CW: Mental health, depression, body disorders, schizophrenia, weight gain, alcohol abuse
At a young age, things like mental health issues were discussed in whispers or behind closed doors. No one approved of the 'behaviour' surrounding them and often penalised those who suffered.
Here are some stories of mental health that I witnessed in my life.
I remember the first time I was hospitalised due to panic attacks. They wanted to watch my brain patterns, so put the cap on my head, gels in the holes, with wires sticking out and put me in a dark room for half an hour.
'Let's see what happens'
Let's see what happens, I repeated in my head. This is the part in the horror film that they find out I'm possessed with a demon and force an exorcism on me. The thought clouded my mind and I realised they were watching my brain patterns, so started to think of flowers and 'pretty things'. They then took a few test tubes of blood and sent me on my way.
A good few years later, anxiety takes over my life and I find it difficult to leave the house. I hear 'it's because you're drinking and going out and with boys all the time. It's because you're crazy. You need to stop being an idiot'.
Fast forward to now: 'IT'S DRUGS YOU MUST BE DOING DRUGS'.
During a celebration of sorts, as I navigate the crowd, I find a group of aunties and younger girls talking loudly about someone's son. I recognise them as the 'mean girls', so hover to see who they're talking about.
'He's 40 and still living with his mum' one scoffs, while flicking her hair.
'I heard he's not right in the head' a younger girl leans in to whisper. I shake my head. I can feel it coming.
'Leh, imagine. Having an unmarried son, at age 40, who's an idiot as well! The shame *tut tut*'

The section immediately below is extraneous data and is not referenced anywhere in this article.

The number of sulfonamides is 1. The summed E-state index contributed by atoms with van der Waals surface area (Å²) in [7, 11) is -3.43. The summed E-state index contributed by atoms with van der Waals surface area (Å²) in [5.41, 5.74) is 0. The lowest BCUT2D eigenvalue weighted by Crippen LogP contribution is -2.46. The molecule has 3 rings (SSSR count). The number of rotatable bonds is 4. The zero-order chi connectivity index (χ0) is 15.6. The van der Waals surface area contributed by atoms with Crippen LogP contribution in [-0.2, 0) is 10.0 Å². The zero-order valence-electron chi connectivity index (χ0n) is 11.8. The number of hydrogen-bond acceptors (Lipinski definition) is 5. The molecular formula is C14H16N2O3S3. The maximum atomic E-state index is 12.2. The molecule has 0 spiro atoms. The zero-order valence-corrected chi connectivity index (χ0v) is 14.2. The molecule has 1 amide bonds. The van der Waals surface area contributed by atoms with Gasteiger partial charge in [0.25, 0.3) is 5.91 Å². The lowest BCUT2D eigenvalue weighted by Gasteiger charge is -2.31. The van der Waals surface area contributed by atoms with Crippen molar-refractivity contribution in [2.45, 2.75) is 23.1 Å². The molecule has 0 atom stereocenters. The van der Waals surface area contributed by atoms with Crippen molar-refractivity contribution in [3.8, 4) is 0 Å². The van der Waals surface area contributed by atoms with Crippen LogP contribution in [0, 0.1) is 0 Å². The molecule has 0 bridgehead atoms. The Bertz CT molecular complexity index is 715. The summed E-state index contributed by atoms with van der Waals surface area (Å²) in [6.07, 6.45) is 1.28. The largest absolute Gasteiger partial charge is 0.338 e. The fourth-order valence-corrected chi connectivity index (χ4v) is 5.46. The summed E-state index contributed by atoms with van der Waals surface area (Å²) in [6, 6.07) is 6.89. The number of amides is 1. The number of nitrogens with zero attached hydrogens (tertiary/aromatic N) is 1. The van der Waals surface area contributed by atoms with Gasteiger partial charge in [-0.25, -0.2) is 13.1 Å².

I have to walk away.
The shame. It stuck in my head.
'Your dad's sister sees snakes', my cousin elongated the sssss in snakes, to make it seem comical, but it wasn't. It scared me.
'What do you mean sees snakes?'
'Ask your parents. She's crazy. She just sits in her room, seeing snakes all day'.
My eyes widen and I imagine her curled in a corner of her bed, scared and crying. My fear turns to sympathy. We shove more chips in our mouths and change the channel to MTV Base. We've moved on but the image stays in my head. I always imagine her alone and that's almost always the reality.
'Did you hear about the girl who was sent back to India because she was hearing voices', a girl in my school was talking to her friends and I was (as always) eavesdropping.
'This girl, she lives in Southall, but apparently she had to be sent home'
'How do you know?'
'My god, she's my cousin's friend's neighbour! They hear everything first hand!'
'What they gonna do to her in India?'
'Exorcisms, what else'
I was once told that I was skinny and to stay that way because that's pretty. A good man will like me for being pretty. I will find a good husband.
A developed a body disorder soon after. I didn't want a husband, but I wanted people to keep calling me pretty. Even if they didn't matter. Especially if they didn't matter. I would feel important that people I didn't even know where talking about how great I looked.
I stopped eating for a while and drank instead. I would purge and then drink until I vomit. I would look in the mirror and see a larger girl than who stood there.
Now I've gained weight, I get a lot of comments about it.
'Don't get any bigger, it won't look good'
'Do you exercise at all, you should probably exercise'
'Do you want another roti? Maybe that's enough?'
I get flashbacks, pangs of self doubt, the pain from looking at my reflection, from sucking in my stomach until I couldn't breath or speak. I take a deep breath, I settle my anger and I smile.
These moments are common in my life, where mental health has been a topic of shame or careless disregard. If you want someone to speak to, and find your family or friends are not open to this discussion, you can contact: